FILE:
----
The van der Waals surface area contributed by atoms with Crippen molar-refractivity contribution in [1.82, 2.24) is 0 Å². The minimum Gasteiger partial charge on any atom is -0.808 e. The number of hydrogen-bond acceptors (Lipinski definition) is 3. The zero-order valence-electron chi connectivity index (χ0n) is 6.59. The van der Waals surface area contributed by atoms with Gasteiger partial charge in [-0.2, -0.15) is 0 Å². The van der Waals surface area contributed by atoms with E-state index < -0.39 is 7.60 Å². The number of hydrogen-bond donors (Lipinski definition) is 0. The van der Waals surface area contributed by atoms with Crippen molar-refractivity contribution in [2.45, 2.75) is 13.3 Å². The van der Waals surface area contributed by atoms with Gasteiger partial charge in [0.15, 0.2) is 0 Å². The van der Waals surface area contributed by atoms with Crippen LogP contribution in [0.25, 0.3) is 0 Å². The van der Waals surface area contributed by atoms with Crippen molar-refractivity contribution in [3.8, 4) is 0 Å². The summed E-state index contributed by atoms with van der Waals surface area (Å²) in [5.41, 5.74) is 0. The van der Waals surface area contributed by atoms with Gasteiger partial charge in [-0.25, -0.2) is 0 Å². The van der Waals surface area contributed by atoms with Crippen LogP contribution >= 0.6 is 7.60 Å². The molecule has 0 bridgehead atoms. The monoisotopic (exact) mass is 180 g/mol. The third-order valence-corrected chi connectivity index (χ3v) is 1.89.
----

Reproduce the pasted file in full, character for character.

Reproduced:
The van der Waals surface area contributed by atoms with Crippen molar-refractivity contribution in [1.82, 2.24) is 0 Å². The minimum Gasteiger partial charge on any atom is -0.808 e. The number of hydrogen-bond acceptors (Lipinski definition) is 3. The zero-order valence-electron chi connectivity index (χ0n) is 6.59. The van der Waals surface area contributed by atoms with Gasteiger partial charge in [-0.2, -0.15) is 0 Å². The van der Waals surface area contributed by atoms with E-state index < -0.39 is 7.60 Å². The number of hydrogen-bond donors (Lipinski definition) is 0. The van der Waals surface area contributed by atoms with Crippen molar-refractivity contribution in [2.45, 2.75) is 13.3 Å². The van der Waals surface area contributed by atoms with Gasteiger partial charge in [0.15, 0.2) is 0 Å². The van der Waals surface area contributed by atoms with Crippen LogP contribution in [0.25, 0.3) is 0 Å². The van der Waals surface area contributed by atoms with Crippen molar-refractivity contribution in [3.8, 4) is 0 Å². The summed E-state index contributed by atoms with van der Waals surface area (Å²) in [5.41, 5.74) is 0. The van der Waals surface area contributed by atoms with Gasteiger partial charge in [-0.25, -0.2) is 0 Å². The van der Waals surface area contributed by atoms with Crippen LogP contribution >= 0.6 is 7.60 Å². The molecule has 0 bridgehead atoms. The monoisotopic (exact) mass is 180 g/mol. The third-order valence-corrected chi connectivity index (χ3v) is 1.89.